To Be Trusted

“Trusted” serves as a compelling theme for our church’s stewardship campaign this year! It leaves you wondering who is trusting whom. Are we trusting God in our investment of His resources or does God trust us with His resources? Well, like in many similar dilemmas, it is not either/or but both/and.

Stewardship always involves us in cultivating our faith in God, but I would like to address the theme of God trusting us with His resources. Jesus, in His parable of the talents in Matthew 25:14-30, instructs us on this theme. The Master leaves on a journey and leaves His talents in the care of His trusted servants.

With what are we entrusted? We are entrusted with talents each according to our ability. In Biblical times, a talent was about twenty years’ wages for an average laborer. In our time, a ‘talent’ has a metaphorical meaning and refers to the God-given gifts, abilities, opportunities, and resources for which we are responsible to invest wisely. A talent is anything you have been given by which you may glorify God. Our gifts, our influence, our money, our knowledge, our health, our strength, our time, our intellect, our memory, our affections, our privileges as members of Christ’s Church, and our advantages as possessors of the Bible. All of these are talents.

We are entrusted with the Master’s resources according to our ability. This should curb our tendency to compare ourselves with others. Also, it reminds us that we own nothing in our lives. Let me ask you: Are you living in such a way that proves that you believe that you are a steward and not an owner of all you possess?

What are those causes that the Master values in which we must invest? God wants us to spend his money in causes that delight him so that we multiply the things He finds valuable (Matt. 25: 21,23). What are those? Caring for the poor, the immigrant, the sick and prisoner (Matt. 25:35-36); individuals with material needs (Galatians 6:10); caring for your family, aging parents and children (1 Timothy 5:8, Matt. 15:1-9), and the worship, witness, and nurture of God’s people (giving to build places of worship, to support God’s work and missionary enterprise (1 Chronicles 29, Exodus 35-36; Matt.5:24a; Acts 4:32; I Corinthians 16:2). When we use our resources for people’s lives and God’s glory, we buy the only things that actually last forever.

According to this passage, what is the key for living as trusted stewards? Knowing truly and rightly assessing the character of our heavenly Master. He is generous beyond compare in entrusting his resources to us. He has sown His life in us and has scattered His riches to us. He is a good, generous and patient Lord. He asks of us two things: Faith in Him and investment according to our gifts. The third servant failed in this: “Master, I knew you to be a hard man, reaping where you did not sow, and gathering where you scattered no seed, so I was afraid” (vv. 24, 25). The sense is obvious: “I knew you were one whom it was impossible to serve, one whom nothing would please.” How easy it is to think of God as too demanding and virtually throw on Him the blame of our fruitlessness.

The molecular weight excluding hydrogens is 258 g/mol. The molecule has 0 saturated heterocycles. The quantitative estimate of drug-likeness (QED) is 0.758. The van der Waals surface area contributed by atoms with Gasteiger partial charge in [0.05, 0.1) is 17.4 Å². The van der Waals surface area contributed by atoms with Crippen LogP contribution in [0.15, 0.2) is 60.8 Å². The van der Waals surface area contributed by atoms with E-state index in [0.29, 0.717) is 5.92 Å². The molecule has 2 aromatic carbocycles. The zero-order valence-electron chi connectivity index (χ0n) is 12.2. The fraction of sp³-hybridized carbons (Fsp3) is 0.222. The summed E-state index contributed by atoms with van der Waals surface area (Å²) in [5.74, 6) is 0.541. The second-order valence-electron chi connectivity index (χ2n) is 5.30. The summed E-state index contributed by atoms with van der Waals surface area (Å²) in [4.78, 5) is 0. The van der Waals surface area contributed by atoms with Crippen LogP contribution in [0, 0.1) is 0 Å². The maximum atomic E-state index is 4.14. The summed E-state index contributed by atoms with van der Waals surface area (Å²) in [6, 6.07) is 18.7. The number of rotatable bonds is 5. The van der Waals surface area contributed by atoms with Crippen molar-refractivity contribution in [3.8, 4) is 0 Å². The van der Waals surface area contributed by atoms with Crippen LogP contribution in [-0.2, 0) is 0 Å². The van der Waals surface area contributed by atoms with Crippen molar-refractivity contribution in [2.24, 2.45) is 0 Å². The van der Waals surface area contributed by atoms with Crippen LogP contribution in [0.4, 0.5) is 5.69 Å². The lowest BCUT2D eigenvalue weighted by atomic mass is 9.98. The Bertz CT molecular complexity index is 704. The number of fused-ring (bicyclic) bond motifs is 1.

What hinders us from living as trusted stewards? The third steward reminds us that investing God’s resources can be a frightening enterprise. Our doubting and sinful hearts cause us to view our Lord as demanding, harsh, stern, and one who exacts more than he has a right to exact. Do you struggle with a similar view of God? Where are you right now opting for safety rather than risk in serving Him? Where are you burying the Master’s resources in the ground? Ask the Lord to renew your courage to step out and take a risk in serving as His steward.

What motivation is given us so that we live as trusted stewards? We have a generous and good heavenly Master who longs for us to share and experience His joy. Think about what will surely be the most exhilarating moment of your life. To enter into the Kingdom that Jesus has prepared for you from the foundation of the world and to experience His unending joy and to hear your heavenly Father say, “Well done, good and faithful servant…Enter into the joy of your master!” (Verses 21, 23) There is NO GREATER THING!

So, what is the Lord calling you to do? No doubt our Lord has various callings for all of us, but let me give you three broad categories to consider: As His trusted steward, seek a place of active service in your church. Secondly, give sacrificially to God’s work realizing that He calls us to give generously, proportionally, and sacrificially. Thirdly, endeavor by prayer and proclamation to lead others to a personal relationship with Jesus Christ as their Lord and Savior.

Until Christ returns, we are His trusted stewards who possess His talents to invest them in causes that He values to further His fame and glory in the world. May the Lord renew our resolve to heed the counsel of William James: “The great use of life is to spend it for something that will outlast it.”

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